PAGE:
Orson Scott Card on 3D
A couple of weeks ago, Tom Norton sent me a link to a blog entry on the website of Orson Scott Card, one of my favorite sci-fi authors who wrote the Ender and Alvin Maker series of books as well as many other fascinating stories, such as Songmaster and The Worthing Saga. In this particular blog entry, Card writes about why he hated Tim Burton's Alice in Wonderland and why he hates 3D in general.
His main beef with Alice is that Burton tried to update a classic tale in a vain attempt to improve upon Lewis Carroll, which failed miserably in his view. I couldn't disagree more. I thought the basic story concept of Alice was brilliant, and the 3Dwhich was applied in post-production, not during shootinglooked quite good in the Imax presentation I saw. (Tom didn't see it in Imax and thought it looked pretty poor, but shortly after that, he and I saw clips on a Samsung 3DTV, and he said it was far better than he remembered in the commercial theater.)
Card's thoughts on 3D in general are equally unequivocal. He says that, even though many of the technical problems have been solved, 3D is "the most worthless film technology ever developed, with the possible exception of smell-a-vision."
Card says that the "gimmick of 3D" is based on binocularitythat is, seeing the world through two eyes spaced a certain distance apartwhich is entirely correct. But he goes on to say that, in terms of evolution, the purpose of having two eyes is not binocularity, but redundancy, so that if you lose an eye, you can still see. According to Card, we gauge distance primarily via focus, and binocularity is simply a byproduct of the fact that two eyes cannot occupy the same space.
I don't buy that. Focus is no doubt important in gauging distance, but it's far more difficult to do so accurately without binocular vision. Also, consider predator and prey animalsmost predators' eyes face forward so they can accurately gauge the distance to their next meal, while most prey animals' eyes are on the sides of their head so they can see predators coming from just about any direction. So two eyes are clearly more important than simply having a spare.
Speaking of focus, Card rightly points out that, while each of us can independently focus on anything at any distance in the real world, the focus in a movie is fixed for all viewers. Also, whereas far-away objects look blurry when we focus on nearby items in the real world and vice versa, everything is in focus in a 3D movie no matter where an object is located, which is completely counter to our normal experience and thus renders 3D movies less realistic.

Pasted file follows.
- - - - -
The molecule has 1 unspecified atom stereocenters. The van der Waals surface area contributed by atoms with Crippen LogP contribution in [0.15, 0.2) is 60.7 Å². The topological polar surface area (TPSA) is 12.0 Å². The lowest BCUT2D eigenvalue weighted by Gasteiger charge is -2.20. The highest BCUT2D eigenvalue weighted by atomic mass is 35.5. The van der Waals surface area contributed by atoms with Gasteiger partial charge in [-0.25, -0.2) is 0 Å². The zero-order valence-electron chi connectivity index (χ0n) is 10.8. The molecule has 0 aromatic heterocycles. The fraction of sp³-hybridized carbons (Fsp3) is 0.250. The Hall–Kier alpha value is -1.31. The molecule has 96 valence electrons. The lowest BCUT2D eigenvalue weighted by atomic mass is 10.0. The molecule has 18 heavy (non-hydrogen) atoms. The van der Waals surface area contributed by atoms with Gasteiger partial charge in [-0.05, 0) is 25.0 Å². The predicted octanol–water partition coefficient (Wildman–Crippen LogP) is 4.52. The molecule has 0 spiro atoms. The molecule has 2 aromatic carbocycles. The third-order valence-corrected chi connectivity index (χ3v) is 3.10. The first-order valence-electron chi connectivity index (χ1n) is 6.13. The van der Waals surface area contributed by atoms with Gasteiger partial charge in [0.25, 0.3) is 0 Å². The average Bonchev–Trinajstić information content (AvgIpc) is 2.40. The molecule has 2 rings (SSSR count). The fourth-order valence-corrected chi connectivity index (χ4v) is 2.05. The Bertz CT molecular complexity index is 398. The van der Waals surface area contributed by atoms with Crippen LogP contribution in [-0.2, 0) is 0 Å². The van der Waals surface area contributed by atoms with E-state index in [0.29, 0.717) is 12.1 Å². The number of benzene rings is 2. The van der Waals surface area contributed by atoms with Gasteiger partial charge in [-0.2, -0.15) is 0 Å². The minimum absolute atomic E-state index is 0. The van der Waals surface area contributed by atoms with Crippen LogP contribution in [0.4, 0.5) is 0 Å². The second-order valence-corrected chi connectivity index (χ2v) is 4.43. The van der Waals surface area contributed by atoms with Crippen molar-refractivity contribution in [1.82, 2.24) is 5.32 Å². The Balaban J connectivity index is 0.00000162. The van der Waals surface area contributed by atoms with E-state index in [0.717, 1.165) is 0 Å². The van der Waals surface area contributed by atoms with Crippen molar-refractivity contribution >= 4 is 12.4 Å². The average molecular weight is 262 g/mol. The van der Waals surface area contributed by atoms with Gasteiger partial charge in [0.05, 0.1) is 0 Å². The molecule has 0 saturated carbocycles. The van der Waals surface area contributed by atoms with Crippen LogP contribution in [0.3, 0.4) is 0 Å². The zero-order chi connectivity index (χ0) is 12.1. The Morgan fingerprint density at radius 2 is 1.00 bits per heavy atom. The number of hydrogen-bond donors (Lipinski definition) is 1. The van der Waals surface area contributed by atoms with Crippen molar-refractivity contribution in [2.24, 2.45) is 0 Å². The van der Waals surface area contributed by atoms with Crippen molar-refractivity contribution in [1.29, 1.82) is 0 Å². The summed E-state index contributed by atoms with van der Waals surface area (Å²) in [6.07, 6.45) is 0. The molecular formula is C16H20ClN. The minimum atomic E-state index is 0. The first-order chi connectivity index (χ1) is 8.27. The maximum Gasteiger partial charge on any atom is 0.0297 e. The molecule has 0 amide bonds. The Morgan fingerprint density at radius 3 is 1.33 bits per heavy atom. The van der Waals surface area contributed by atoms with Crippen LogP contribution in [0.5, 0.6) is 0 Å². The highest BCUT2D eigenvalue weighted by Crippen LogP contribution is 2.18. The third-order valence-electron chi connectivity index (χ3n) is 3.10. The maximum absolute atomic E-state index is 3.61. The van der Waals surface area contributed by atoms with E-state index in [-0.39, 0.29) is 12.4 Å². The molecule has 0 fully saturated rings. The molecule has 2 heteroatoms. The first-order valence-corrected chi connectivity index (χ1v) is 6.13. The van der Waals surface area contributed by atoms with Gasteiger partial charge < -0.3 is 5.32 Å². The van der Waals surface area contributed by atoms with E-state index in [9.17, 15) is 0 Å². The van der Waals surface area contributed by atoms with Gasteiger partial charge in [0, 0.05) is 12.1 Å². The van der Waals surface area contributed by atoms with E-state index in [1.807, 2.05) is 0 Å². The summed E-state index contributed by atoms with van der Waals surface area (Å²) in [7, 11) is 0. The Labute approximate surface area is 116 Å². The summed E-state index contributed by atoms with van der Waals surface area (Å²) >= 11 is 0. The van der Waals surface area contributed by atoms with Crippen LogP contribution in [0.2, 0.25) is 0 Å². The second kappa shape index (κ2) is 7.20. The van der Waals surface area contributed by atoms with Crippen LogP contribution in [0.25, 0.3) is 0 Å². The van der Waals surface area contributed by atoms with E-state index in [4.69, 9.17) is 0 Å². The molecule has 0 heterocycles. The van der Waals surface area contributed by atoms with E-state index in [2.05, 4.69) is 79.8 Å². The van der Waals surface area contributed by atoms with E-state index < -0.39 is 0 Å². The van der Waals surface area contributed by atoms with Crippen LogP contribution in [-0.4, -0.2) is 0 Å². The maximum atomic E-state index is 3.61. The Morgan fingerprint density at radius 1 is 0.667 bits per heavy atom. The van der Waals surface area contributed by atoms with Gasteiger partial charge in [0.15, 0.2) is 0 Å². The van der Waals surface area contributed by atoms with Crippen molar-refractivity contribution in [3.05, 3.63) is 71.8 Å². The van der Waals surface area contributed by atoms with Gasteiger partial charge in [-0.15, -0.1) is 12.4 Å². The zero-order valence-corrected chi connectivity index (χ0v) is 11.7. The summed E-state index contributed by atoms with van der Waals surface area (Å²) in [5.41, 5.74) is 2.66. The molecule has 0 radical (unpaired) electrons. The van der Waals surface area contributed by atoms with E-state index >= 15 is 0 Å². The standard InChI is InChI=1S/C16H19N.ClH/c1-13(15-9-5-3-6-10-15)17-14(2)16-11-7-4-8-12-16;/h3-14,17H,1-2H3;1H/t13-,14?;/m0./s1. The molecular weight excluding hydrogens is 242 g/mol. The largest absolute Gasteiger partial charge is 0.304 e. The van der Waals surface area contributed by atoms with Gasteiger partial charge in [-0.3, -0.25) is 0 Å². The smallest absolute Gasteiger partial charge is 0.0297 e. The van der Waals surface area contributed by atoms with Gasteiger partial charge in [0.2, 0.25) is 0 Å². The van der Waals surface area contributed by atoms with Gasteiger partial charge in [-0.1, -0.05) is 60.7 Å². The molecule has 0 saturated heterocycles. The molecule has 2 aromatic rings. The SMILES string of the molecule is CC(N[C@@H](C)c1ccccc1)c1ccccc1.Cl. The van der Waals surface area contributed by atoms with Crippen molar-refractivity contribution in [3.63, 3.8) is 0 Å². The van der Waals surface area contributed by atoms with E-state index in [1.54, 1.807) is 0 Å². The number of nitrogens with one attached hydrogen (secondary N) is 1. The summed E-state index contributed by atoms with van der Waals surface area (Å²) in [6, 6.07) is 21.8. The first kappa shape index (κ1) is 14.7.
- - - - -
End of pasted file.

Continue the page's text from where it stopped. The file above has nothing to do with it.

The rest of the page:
He might have a point here, especially when it comes to animated movies, which comprise the majority of recent 3D titles. If everything is always completely in focus at any distance, that is indeed unnatural and could contribute to the sense of unease that some people feel when watching such a 3D movie.
However, Card loses me when he says, "The old-fashioned 2D movie is much, much closer the way we see the real world, because the lens focuses the way our eyes dowhen one thing is in focus, farther and nearer things are less in-focus." This is not necessarily true, because it depends entirely on the camera's depth of field, which can be increased or decreased at will, something the human eye cannot do. This is equally true for live-action 3D shots, so his argument doesn't hold up in this case.
Card calls 3D "a medium so unreal that we will never really forget ourselves and fall into the audience-trance that makes storytelling arts an essential part of human life. 3D makes you watch the film instead of forgetting the film and watching the people." My own experience belies thisI certainly fell into the "audience-trance" as I watched Alice. However, I didn't when watching Avatar, but that was because I was unconvinced by the story and characters, not because it was 3D. Even so, I did forget I was watching a 3D movie at some points.
He ends with a sentiment shared by many: "And even when they don't give me a headache, I hate the glasses. When am I ever going to lean back in my chair at home, ready to watch a film on DVD, and be glad to put on a special pair of glasses? I don't think 'never' is too strong a word." I doubt I'll ever want to watch everything in 3D, but "never" is, in fact, too strong a word for me.